Validation Tests for a Fast Response Flame Ionisation Detector for In-Cylinder Sampling Near the Spark Plug 961201

The air/fuel ratio (AFR) is a key contributor to both the performance and emissions of an automotive engine. Its variation between cylinders - and between engine cycles - is of particular importance, especially during throttle transients.
This paper explores the use of a fast flame ionisation detector (FFID) to quantify these rapid changes of in-cylinder composition in the vicinity of the spark gap. While this instrument actually measures fuel concentration, its results can be indicative of the AFR behaviour. Others have used the FFID for this purpose, but the planned test conditions placed special demands on the instrument. These made it prudent to explore the limits of its operating envelope and to validate the experimental technique. For in-cylinder sampling, the instrument must always be insensitive to the large pressure changes over the engine cycle. With the wide range of engine loads of interest here, this constraint becomes even more crucial. As the planned engine speed was among the highest reported for in-cylinder sampling with the FFID, response time becomes more of an issue. Moreover, sampling close to the spark gap severely limits the sampling time due to the short flame arrival time. Some implications of these constraints are discussed.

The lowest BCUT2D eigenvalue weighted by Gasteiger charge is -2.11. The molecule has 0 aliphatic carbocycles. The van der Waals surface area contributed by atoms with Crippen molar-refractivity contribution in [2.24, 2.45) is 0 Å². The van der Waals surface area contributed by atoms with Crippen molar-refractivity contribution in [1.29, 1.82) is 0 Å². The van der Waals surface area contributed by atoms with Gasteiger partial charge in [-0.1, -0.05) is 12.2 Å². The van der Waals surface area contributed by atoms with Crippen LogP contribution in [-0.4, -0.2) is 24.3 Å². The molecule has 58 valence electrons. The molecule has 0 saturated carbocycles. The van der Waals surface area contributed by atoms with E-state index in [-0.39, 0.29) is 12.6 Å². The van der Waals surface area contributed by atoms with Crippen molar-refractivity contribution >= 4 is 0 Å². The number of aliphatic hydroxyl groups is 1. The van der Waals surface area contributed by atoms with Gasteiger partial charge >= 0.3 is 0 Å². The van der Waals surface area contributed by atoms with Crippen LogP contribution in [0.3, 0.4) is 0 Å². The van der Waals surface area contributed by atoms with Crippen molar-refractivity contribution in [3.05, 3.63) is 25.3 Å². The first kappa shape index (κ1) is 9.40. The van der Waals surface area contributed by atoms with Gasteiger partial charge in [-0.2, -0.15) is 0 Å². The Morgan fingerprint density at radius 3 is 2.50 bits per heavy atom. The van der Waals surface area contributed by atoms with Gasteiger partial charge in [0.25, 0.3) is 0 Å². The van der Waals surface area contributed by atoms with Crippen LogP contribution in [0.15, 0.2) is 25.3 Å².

A series of tests were conducted in a single-cylinder CFR engine to explore these issues. Simultaneous measurements at two sampling points were used to study the effect of FFID signal duration on the measured fuel concentration. Natural gas was used as the fuel, and care was taken to ensure a homogeneous mixture for the tests. Engine load, speed and spark timing were varied to create a range of conditions. Several configurations of the FFID were investigated in the quest for pressure insensitivity and adequate sample signal duration. Qualitative arguments and preliminary results of complementary computer modelling show the importance of early sample induction into the FFID.
The results of validation tests using the final configuration are presented and show that the method can achieve a precision about the same as that for the FFID itself (∼2%). As this is much less than typical cylinder-to-cylinder and cycle-to-cycle fluctuations in the AFR at steady state and following throttle transients, the FFID should provide useful information about these fluctuations.


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